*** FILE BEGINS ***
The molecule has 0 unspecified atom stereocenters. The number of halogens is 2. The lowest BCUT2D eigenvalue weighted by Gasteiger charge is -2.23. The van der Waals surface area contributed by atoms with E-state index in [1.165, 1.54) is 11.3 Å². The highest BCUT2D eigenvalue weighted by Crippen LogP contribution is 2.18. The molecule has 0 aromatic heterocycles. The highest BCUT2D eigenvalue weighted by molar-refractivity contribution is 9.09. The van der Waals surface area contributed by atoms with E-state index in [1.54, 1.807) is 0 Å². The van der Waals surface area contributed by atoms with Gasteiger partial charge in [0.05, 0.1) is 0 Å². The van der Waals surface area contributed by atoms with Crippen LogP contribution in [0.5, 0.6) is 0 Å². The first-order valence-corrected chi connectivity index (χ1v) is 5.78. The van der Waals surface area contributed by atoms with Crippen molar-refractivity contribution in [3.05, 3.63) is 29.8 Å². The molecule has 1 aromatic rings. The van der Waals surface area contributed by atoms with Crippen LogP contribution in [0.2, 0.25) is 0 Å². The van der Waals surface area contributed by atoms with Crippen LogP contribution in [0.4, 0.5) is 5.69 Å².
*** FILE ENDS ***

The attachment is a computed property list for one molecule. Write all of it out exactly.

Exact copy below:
The molecule has 0 unspecified atom stereocenters. The number of halogens is 2. The lowest BCUT2D eigenvalue weighted by Gasteiger charge is -2.23. The van der Waals surface area contributed by atoms with E-state index in [1.165, 1.54) is 11.3 Å². The highest BCUT2D eigenvalue weighted by Crippen LogP contribution is 2.18. The molecule has 0 aromatic heterocycles. The highest BCUT2D eigenvalue weighted by molar-refractivity contribution is 9.09. The van der Waals surface area contributed by atoms with E-state index in [1.54, 1.807) is 0 Å². The van der Waals surface area contributed by atoms with Gasteiger partial charge in [0.05, 0.1) is 0 Å². The van der Waals surface area contributed by atoms with Crippen LogP contribution in [0.5, 0.6) is 0 Å². The first-order valence-corrected chi connectivity index (χ1v) is 5.78. The van der Waals surface area contributed by atoms with Crippen molar-refractivity contribution in [3.05, 3.63) is 29.8 Å². The molecule has 1 aromatic rings. The van der Waals surface area contributed by atoms with Crippen LogP contribution in [0.2, 0.25) is 0 Å². The van der Waals surface area contributed by atoms with Crippen LogP contribution in [0.4, 0.5) is 5.69 Å².